A Starter Guide To Recruiting Users For Usability Testing
Written by: Phil Hesketh
Usability testing is one of the best ways for UX researchers to see and understand how people really interact with your apps, product, or service. No matter how well you think you know your users, this type of testing always proves that there are still new things to learn at every stage of product development.
In this article we’ll be looking at the different types of usability testing you can explore to generate high-quality responses, and how to find participants that can help you achieve your research goals.
What you need to plan before you start recruiting
Before you start recruiting users for any usability testing, you need to create a roadmap to guide your research study. This will ensure everyone is moving towards the same goal, any distractions are kept to a minimum, and you’re conscious of any time and budget restraints.
With an effective UX process in place, you can ensure you’re talking to the people who can help you test your research hypotheses and enable you to reach the conclusions that will improve your product design.
As you’re mapping out your UX research plan, you should consider factors like:
Who are the right participants for usability testing for each particular study?
The method of recruitment you’ll use to find them
The questions, tasks, scenarios, and metrics you’ll need to evaluate your design
How you’ll screen participants to ensure they’re a good fit for your study
How many participants you’ll need to run an effective study
Whether you’ll offer incentives for participants, and in what form
How you’ll manage scheduling
How this usability testing fits into the overall business goals for your company and stakeholders
Types of usability testing
Usability testing is all about finding people who are willing to share their user experiences and test out your product or website for functionality.
Outside of finding enough participants to test your research hypotheses, you’ll also need to decide which type (or types) of usability tests will help you achieve this goal for any given study.
There’s no “right” method, and sometimes multiple test types can give you more conclusive results than running one or the other.
These are the most common usability testing methods:
If you’re in the early stages of the product design and development process, moderated testing can give you the detailed feedback you need to validate your proof of concept and create something that your users will love. It helps you understand the reasoning and context of how a user interacts with a product.
With this method of testing, moderators sit with each participant to give them instructions to complete tasks, enabling them to gather detailed feedback on how a person interacts with an app or product, which they can then use to create a design that’s simple and intuitive.
This method can be time-intensive for both participants and researchers. Participants might need to go out of their way to commute to the research lab, and even with online moderated tests, researchers can only complete so many sessions in a day.
Results in these types of tests can also be skewed by participants strictly following moderator instructions, without feeling they’re free to naturally interact with a product during their session. They might also be unconsciously led by the way a moderator interacts with them, or by the way they phrase their questions, which can give biased responses.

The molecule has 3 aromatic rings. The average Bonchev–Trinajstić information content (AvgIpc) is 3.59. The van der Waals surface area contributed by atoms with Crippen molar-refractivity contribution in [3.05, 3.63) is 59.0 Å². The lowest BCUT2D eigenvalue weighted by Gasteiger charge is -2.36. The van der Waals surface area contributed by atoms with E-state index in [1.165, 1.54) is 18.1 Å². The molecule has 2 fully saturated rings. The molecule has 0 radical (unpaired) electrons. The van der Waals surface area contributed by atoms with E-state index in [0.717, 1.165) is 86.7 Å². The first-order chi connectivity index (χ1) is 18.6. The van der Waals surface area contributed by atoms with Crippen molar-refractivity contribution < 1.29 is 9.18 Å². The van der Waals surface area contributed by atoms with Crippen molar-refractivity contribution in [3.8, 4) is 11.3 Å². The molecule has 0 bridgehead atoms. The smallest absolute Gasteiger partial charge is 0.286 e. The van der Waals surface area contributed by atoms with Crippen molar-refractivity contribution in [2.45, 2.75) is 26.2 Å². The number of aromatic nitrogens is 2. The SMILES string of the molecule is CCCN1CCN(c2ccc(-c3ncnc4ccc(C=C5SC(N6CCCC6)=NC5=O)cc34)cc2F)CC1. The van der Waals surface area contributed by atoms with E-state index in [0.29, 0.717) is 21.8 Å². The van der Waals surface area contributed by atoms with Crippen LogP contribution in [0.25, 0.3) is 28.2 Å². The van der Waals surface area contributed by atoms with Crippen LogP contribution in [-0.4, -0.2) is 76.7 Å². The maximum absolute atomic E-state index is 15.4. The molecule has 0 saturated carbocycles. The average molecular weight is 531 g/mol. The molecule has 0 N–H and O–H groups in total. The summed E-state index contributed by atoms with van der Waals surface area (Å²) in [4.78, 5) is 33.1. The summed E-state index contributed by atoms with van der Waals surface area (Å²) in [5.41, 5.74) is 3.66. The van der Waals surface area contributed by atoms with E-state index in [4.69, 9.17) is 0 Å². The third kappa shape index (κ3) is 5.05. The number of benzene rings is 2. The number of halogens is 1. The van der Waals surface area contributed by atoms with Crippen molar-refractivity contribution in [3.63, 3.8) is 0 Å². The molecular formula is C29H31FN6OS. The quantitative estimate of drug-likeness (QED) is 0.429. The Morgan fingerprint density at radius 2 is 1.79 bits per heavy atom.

If time and budget constraints are an issue, or if you need a lot of participants to help reach a definitive research conclusion, moderated testing might not be the best option.
Unmoderated tests are unsupervised user tests that can be done in a lab — but they’re typically carried out remotely. They require that users complete tasks using their own phone or desktop computer to follow instructions and carry out the test.
These can include tests like:
5 second tests
First click tests
The main drawback of unmoderated testing is that feedback is limited to what’s recorded during the session. Researchers can’t dig deeper into any actions a user takes during the test which might yield more useful insights to help drive the design process.
If you’re just looking for answers to a specific usability question, or you need to measure a certain type of user behavior pattern, this type of testing might be your best option to get quick results and keep costs down.
In person testing
This method of testing requires a researcher and participants to be in the same room, meaning researchers will need to find a suitable space and the necessary equipment to run these tests.
On the upside, researchers can gather more valuable data points from participants such as body language cues, frustrations with using the product, and see how people move around in an app in real time.
But the restrictions to this method are that it’s time consuming, there’s a risk of participants not showing up for their scheduled research time, and that they will need to be compensated for their time and travel expenses.
With ideal participants potentially scattered across different countries and time zones, getting everyone into your office for in-person testing is next to impossible. Remote usability testing gives your participants the flexibility to take usability tests at a time and place that suits them.
These tests can be either moderated (e.g. with a researcher giving instructions online or over the phone) or unmoderated with automated prompts for participants.